COPS AND ROBBERS (director: Aram Avakian; screenwriter: Donald E. Westlake/based on the novel by Donald E. Westlake; cinematographer: David L. Quaid; editor: Barry Malkin; music: Michael LeGrand; cast: Cliff Gorman (Tom), Joseph Bologna (Joe), John P. Ryan (Patsy O’Neill), Ellen Holly (Ms. Wells), Nino Ruggeri (Mr. Joe), Charlene Dallas (Secretary), Gayle Gorman (Mary), Lucy Martin (Grace), Joseph Sullivan (Jack), Shepperd Strudwick (Mr. Eastpoole), Dick Ward (Patrolman Paul Jones), Dolph Sweet (George), James Ferguson (Liquor Store Clerk), Frances Foster (Bleeding Lady); Runtime: 89; MPAA Rating: PG; producer: Eliott Kastner; MGM; 1973)
“Seems confused about what to do about regular guy cops who get bitten by the greed bug and become dirty.”
Reviewed by Dennis Schwartz
A pleasant but only a semi-plausible caper comedy unevenly directed by Aram Avakian (“End of the Road”/”11 Harrowhouse”), that has a happy ending but it seems confused about what to do about regular guy cops who get bitten by the greed bug and become dirty. It’sbased on the novel by Donald E. Westlake, who also writes the screenplay.
Hardworking, risk taking, underpaid buddy NYC cops Tom and Joe (Cliff Gorman and Joseph Bologna) are family men suffering from burn out, who live in the dullish Long Island suburbs and work in the same Manhattan precinct. Tom is a detective on the robbery squad, while Joe is a beat patrolman. On the drive to work, Joe tells Tom that on a spur of the moment decision he robbed last night a liquor store while in uniform and easily pulled off the heist. Tom brainstorms and suggests they cook up a scheme to each make a million bucks and retire to the location of their choice.Tom pays a visit to the arrogant Mafia bossPatsy O’Neill (John P. Ryan), a fence, who has a bowling alley in his apartment. Tom, hiding his identity, arranges a deal whereby the cops steal $10 million dollars of unregistered securities that say pay to the bearer and the Mafia boss will give them $2 million for the bonds. On the day of a ticker-tape parade down Broadway to honor the astronauts, the cops use the parade as a diversion to rob a Wall Street firm. Despite things not going right during the robbery, the cops are still able to rip-off the Mafia boss by outsmarting him during an exchange of the securities for the money in Central Park on a park declared bicycle day only and cleverly escape in a squad car through the park though chased by the mafia goons on bikes.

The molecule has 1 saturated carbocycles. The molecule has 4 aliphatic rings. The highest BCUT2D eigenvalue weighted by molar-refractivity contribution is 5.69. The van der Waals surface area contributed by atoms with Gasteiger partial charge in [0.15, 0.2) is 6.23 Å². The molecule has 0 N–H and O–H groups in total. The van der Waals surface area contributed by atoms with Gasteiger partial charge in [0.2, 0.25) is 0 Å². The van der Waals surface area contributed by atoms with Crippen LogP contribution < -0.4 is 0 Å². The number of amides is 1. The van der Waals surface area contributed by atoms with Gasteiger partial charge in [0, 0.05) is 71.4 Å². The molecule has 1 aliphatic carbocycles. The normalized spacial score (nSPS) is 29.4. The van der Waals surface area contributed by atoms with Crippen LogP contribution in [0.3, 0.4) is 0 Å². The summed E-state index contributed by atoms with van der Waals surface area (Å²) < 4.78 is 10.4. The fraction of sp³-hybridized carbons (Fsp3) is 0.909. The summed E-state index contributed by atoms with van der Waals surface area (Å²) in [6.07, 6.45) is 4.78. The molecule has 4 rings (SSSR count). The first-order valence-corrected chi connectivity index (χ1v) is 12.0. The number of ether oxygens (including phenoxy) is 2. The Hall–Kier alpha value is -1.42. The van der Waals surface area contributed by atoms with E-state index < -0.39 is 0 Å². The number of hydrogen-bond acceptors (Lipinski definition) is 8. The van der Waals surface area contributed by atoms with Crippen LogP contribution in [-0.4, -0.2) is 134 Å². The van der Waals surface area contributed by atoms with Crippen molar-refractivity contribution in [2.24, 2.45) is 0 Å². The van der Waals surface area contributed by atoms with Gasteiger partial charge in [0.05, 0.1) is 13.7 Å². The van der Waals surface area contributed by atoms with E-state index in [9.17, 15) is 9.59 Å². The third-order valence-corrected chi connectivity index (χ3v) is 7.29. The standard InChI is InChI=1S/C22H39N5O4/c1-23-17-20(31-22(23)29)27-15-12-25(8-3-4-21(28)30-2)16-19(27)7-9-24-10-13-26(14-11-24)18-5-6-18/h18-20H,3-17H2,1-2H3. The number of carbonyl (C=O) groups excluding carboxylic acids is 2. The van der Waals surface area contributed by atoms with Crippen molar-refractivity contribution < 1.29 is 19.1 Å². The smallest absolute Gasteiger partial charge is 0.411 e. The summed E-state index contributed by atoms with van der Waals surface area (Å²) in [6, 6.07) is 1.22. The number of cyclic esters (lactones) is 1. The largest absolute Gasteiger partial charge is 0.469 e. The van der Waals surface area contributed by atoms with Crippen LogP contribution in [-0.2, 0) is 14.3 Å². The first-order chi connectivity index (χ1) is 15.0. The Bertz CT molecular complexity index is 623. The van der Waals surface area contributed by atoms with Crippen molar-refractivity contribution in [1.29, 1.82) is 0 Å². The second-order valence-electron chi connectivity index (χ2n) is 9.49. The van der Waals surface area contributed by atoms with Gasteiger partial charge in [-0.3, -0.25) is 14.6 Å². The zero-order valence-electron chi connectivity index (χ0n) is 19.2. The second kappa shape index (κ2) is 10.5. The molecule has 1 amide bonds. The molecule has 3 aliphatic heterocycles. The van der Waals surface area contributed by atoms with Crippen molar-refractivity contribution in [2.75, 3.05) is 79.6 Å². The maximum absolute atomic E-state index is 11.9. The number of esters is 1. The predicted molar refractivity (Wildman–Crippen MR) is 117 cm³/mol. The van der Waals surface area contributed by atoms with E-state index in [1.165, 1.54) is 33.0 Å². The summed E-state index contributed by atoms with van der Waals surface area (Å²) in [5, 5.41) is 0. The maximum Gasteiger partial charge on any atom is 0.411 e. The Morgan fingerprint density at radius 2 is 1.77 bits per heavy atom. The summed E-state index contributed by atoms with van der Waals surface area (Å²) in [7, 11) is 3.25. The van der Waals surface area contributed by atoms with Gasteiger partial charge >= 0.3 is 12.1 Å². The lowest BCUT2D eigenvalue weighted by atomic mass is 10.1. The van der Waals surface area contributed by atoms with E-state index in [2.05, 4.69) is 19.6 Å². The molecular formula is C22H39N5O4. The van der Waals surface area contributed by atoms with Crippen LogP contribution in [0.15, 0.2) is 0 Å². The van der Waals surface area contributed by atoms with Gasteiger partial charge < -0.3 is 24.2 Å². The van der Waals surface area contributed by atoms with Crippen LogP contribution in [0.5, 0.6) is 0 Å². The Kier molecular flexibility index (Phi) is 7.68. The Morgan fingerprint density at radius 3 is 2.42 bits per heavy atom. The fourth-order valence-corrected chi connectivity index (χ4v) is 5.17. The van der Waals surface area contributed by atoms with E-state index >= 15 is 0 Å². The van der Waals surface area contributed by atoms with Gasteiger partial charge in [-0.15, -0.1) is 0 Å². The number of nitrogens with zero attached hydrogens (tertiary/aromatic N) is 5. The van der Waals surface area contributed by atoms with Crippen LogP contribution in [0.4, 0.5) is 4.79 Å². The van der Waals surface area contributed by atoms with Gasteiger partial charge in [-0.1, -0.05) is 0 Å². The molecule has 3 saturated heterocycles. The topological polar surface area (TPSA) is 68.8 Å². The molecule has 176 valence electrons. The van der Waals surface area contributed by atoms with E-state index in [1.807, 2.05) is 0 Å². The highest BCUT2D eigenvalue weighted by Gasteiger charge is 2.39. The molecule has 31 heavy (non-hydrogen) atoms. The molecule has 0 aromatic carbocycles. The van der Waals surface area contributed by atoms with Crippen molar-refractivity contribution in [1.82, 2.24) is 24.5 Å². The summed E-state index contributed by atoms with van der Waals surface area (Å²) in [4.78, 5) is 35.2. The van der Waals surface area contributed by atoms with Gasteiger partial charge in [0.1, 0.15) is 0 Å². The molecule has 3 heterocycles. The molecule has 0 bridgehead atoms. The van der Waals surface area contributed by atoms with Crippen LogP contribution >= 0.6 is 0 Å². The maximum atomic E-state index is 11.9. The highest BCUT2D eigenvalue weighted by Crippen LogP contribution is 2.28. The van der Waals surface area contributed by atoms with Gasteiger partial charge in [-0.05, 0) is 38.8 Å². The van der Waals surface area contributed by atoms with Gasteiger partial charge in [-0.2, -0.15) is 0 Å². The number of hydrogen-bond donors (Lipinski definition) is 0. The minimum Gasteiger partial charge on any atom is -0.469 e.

It’s superficial stuff, the cops are not particularly sympathetic characters, the anti-establishment scenario is tied to the times and has no power on its own, and the morality logic is a bit twisted. But it’s mildly entertaining, and since it makes no claim to offer a message it’s bearable as a minor conventional caper flick that works as long as you don’t ask questions how it works.
REVIEWED ON 10/23/2012 GRADE: B-
Dennis Schwartz: “Ozus’ World Movie Reviews”
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